The father in the story of the prodigal son didn’t lock his beloved boy inside the house – He gave him his inheritance and let him go. He knew what poison the world had, and what damage it would do to his boy. But he let him go, in the hopes that his boy would realise – hopefully before it’s too late – that his father’s house is a better place than the world.

Paul uses some pretty strong language in 1 Corinthians 5. In that chapter we see a man who is persistent in his sin, and it’s starting to cause damage to the Church inside, and damage to the Church reputation. Now what? Paul says (1 Corinthians 5:4-5) When you are assembled in the name of our Lord Jesus and I am with you in spirit, and the power of our Lord Jesus is present, hand this man over to Satan, so that the sinful nature may be destroyed and his spirit saved on the day of the Lord.

Sounds pretty gory, doesn’t it? Hand this man over to Satan! But don’t miss the hope in the reason behind it: so that the sinful nature may be destroyed and his spirit saved on the day of the Lord.

You see, what the people in my old Church failed to understand in choosing instead to associate with this young man who had chosen a homosexual lifestyle instead of God’s plan for sex was that they were providing the very thing that was keeping him from turning back to God. They thought that by comforting him, encouraging him, fellowshipping with him, that they were showing him God’s loving arms, when in fact what he needed to see was the devil’s claws.

When the first person confronted his sin, he was showing him God’s arms. When the second and third came with, they were showing him God’s arms. When the elders and deacons confronted him, they were showing him God’s arms. But once he’d rejected God’s arms again and again and again, it is then God’s will to show him the ugliness of the enemy’s camp.

And that is a horrible place to be. Go and experience the world; see the way they treat their own; see what a world without moral laws and standards looks like; live without the warmth of Christian fellowship; enjoy the sinful pleasures that God has been protecting you from – and after the world has had it’s way with you, and you’re ready to come back – run back!


What is the point of all this? The ultimate aim of Church discipline is RECONCILIATION.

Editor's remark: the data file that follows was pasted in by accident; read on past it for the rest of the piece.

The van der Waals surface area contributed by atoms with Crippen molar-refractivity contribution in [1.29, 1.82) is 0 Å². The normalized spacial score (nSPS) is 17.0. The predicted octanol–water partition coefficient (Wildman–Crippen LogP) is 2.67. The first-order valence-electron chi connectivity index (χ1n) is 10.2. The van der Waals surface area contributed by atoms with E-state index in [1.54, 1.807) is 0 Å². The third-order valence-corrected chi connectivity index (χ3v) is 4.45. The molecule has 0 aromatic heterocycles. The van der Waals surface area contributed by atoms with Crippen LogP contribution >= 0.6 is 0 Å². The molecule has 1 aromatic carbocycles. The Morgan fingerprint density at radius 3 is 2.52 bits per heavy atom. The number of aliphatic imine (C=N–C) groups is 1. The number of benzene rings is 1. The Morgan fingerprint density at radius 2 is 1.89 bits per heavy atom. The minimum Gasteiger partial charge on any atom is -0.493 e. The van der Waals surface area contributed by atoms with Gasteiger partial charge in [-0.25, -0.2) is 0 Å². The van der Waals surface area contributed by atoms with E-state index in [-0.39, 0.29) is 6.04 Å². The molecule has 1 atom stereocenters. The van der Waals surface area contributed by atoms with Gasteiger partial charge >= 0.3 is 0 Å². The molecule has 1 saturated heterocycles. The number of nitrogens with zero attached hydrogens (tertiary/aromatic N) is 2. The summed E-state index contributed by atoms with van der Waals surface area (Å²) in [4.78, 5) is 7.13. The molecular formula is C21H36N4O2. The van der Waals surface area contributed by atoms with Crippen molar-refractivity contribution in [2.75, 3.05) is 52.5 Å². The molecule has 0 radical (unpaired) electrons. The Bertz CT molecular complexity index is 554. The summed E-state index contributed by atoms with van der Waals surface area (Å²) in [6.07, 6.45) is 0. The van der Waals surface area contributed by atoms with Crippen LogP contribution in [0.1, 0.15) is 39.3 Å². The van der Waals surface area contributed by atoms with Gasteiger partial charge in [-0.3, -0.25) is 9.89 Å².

What is reconciliation? We ended off last week’s message with the story of the Shepherd who leaves the ninety-nine to find the one. God’s heart is for the lost sinner. Jesus Christ came to seek and to save the lost.

That is reconciliation: the restoration of friendly relations. Once we were enemies of God (Colossians 1:21) But now he has reconciled you by Christ’s physical body through death. He has made you His friends again through Jesus’ death on the cross.

The Bible says that it is not God’s will that any should perish, but that all should come to a saving knowledge of His grace. And having been saved, He commands us all to be His ambassadors, ministers of His offer of RECONCILIATION.

It is God’s will that you should come to know His love from an early age, choose to follow Him and never to leave Him. But in the unfortunate circumstance that you do choose to wander off, His desire is for you to be reunited to Him. Still while you live His arm is stretched out to save, even in your suffering.

God’s desire for you is that you love Him, and that you live in unity and love for one another. This is how the world will know that you’re His: That you love one another.

When something happens to disrupt that unity and love, God cares about that. He hears and He cares when you speak unkindly to one another, or hurt the unity in some other way. So He wants you to confront the issue. Don’t sit back, afraid to speak out: Confront the issue! For God’s sake, Confront the issue. In reverent fear, confront the issue. With loving courage, confront the issue. So that the world will see that we are His, and He, the Lord, is ours – for that reason, Confront the issue!

Discipline, Church discipline, may be painful in the moment of confrontation, but when we deal with a wound in the right way and at the right time, we have every expectation that it will heal thoroughly.

For those of you who are not Christians, this passage is not for you. Paul says in 1 Corinthians 5, "What business is it of mine to judge those outside the church?...God will judge those outside." If you have rejected God’s offer of grace, then you are still the prodigal son, enjoying the deceitfulness of sin. My only prayer for you is this: Before it is too late, cry out for God’s grace to be a part of His body, the Church.

For those who are the Children of God: I encourage you to live like it. Avoid offending a brother or sister in Christ by the way that you speak, or the way that you live. And when you see a brother or sister in sin – don’t hide your eyes in fear, speak up in love, that’s how we fight well in the Church; that’s how we can walk forward in purity, unity and worship before our God.

Let’s bow our heads and pray.